Friday, 16 May 2014

A new species of Tardigrade from Latvia.

Tardigrades are small animals (adult sizes of 0.1-1.5 mm) distantly related to Arthropods and Onychophorans (Velvet Worms). They are plump segmented aquatic animals with eight legs, noted for their tolerance of extreme conditions. Tardigrades have been found living in hot springs, from under layers of ice in the high Himalayas, and in deep ocean trenches. They have been demonstrated experimentally to be capable of surviving temperatures from about -272℃ (only slightly above absolute zero) to about 151℃, and to be able to survive pressures from complete vacuums to about 6000 atmospheres (six times the pressure in the deepest ocean trenches), and are tolerant of high radiation levels and dehydration. Tardigrades have been demonstrated to be capable of surviving on the outside of a spacecraft in low Earth orbit for at least 10 days.

In a paper published in the journal ZooKeys on 13 May 2014, Krzysztof Zawierucha and Jakub Dziamięcki of the Department of Animal Taxonomy and Ecology at Adam Mickiewicz University, Natalia Jakubowska of the Department of Water Protection at Adam Mickiewicz University, Łukasz Michalczyk of the Department of Entomology at Jagiellonian University and Łukasz Kaczmarek also of the Department of Animal Taxonomy and Ecology at Adam Mickiewicz University, describe a new species of Tardigrade from the Gauja National Park in Latvia, as part of a wider study of Tardigrades in the Baltic States.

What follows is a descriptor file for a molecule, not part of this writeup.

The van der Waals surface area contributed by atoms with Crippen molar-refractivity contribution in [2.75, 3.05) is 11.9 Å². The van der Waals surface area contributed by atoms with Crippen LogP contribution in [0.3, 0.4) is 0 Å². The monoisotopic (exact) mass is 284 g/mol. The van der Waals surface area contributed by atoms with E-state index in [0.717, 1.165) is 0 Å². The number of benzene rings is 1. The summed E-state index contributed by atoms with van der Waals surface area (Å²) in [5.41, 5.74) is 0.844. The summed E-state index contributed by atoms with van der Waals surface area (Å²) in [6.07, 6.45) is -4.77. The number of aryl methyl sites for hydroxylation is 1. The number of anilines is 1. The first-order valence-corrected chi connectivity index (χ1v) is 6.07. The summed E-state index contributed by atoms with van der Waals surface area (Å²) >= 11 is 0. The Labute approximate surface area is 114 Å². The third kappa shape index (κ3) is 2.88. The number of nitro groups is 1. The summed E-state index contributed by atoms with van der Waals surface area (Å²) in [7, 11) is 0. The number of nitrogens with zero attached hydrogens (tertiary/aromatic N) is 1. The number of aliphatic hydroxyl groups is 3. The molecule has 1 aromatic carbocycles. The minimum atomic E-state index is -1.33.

The new species is placed in the genus Minibiotus, and given the specific name formosus, meaning 'beautiful' Minibiotus formosus is a 113-236 μm colourless or white Tardigrade, with an external cuticle (skin) covered in round or oval pores. The species is described from 24 specimens collected from moss within the Gutmana Cave, roughly 45 m above sea level.

Minibiotus formosus in ventral view. Scale bar is 20 μm. Zawierucha et al. (2014).

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